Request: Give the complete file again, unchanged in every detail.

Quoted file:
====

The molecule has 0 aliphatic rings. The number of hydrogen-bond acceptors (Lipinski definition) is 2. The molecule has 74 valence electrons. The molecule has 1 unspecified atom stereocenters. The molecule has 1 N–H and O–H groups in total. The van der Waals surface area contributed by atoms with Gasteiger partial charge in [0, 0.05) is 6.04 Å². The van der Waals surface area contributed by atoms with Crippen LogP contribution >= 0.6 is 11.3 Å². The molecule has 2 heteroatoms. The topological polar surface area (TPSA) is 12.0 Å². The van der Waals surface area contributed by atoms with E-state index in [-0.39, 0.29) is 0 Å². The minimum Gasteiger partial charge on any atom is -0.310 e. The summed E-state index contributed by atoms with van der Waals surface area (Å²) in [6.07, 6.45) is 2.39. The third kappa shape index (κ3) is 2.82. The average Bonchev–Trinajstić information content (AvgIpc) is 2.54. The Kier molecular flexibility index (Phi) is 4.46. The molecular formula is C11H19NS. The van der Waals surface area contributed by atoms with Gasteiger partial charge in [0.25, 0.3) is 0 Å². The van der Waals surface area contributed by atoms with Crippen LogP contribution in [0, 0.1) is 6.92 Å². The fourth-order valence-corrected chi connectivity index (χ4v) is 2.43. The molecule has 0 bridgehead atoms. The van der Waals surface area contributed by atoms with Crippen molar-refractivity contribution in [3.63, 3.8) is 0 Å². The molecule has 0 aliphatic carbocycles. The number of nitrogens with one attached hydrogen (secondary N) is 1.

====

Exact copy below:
The molecule has 0 aliphatic rings. The number of hydrogen-bond acceptors (Lipinski definition) is 2. The molecule has 74 valence electrons. The molecule has 1 unspecified atom stereocenters. The molecule has 1 N–H and O–H groups in total. The van der Waals surface area contributed by atoms with Gasteiger partial charge in [0, 0.05) is 6.04 Å². The van der Waals surface area contributed by atoms with Crippen LogP contribution >= 0.6 is 11.3 Å². The molecule has 2 heteroatoms. The topological polar surface area (TPSA) is 12.0 Å². The van der Waals surface area contributed by atoms with E-state index in [-0.39, 0.29) is 0 Å². The minimum Gasteiger partial charge on any atom is -0.310 e. The summed E-state index contributed by atoms with van der Waals surface area (Å²) in [6.07, 6.45) is 2.39. The third kappa shape index (κ3) is 2.82. The average Bonchev–Trinajstić information content (AvgIpc) is 2.54. The Kier molecular flexibility index (Phi) is 4.46. The molecular formula is C11H19NS. The van der Waals surface area contributed by atoms with Gasteiger partial charge in [0.25, 0.3) is 0 Å². The van der Waals surface area contributed by atoms with Crippen LogP contribution in [0, 0.1) is 6.92 Å². The fourth-order valence-corrected chi connectivity index (χ4v) is 2.43. The molecule has 0 bridgehead atoms. The van der Waals surface area contributed by atoms with Crippen molar-refractivity contribution in [3.63, 3.8) is 0 Å². The molecule has 0 aliphatic carbocycles. The number of nitrogens with one attached hydrogen (secondary N) is 1.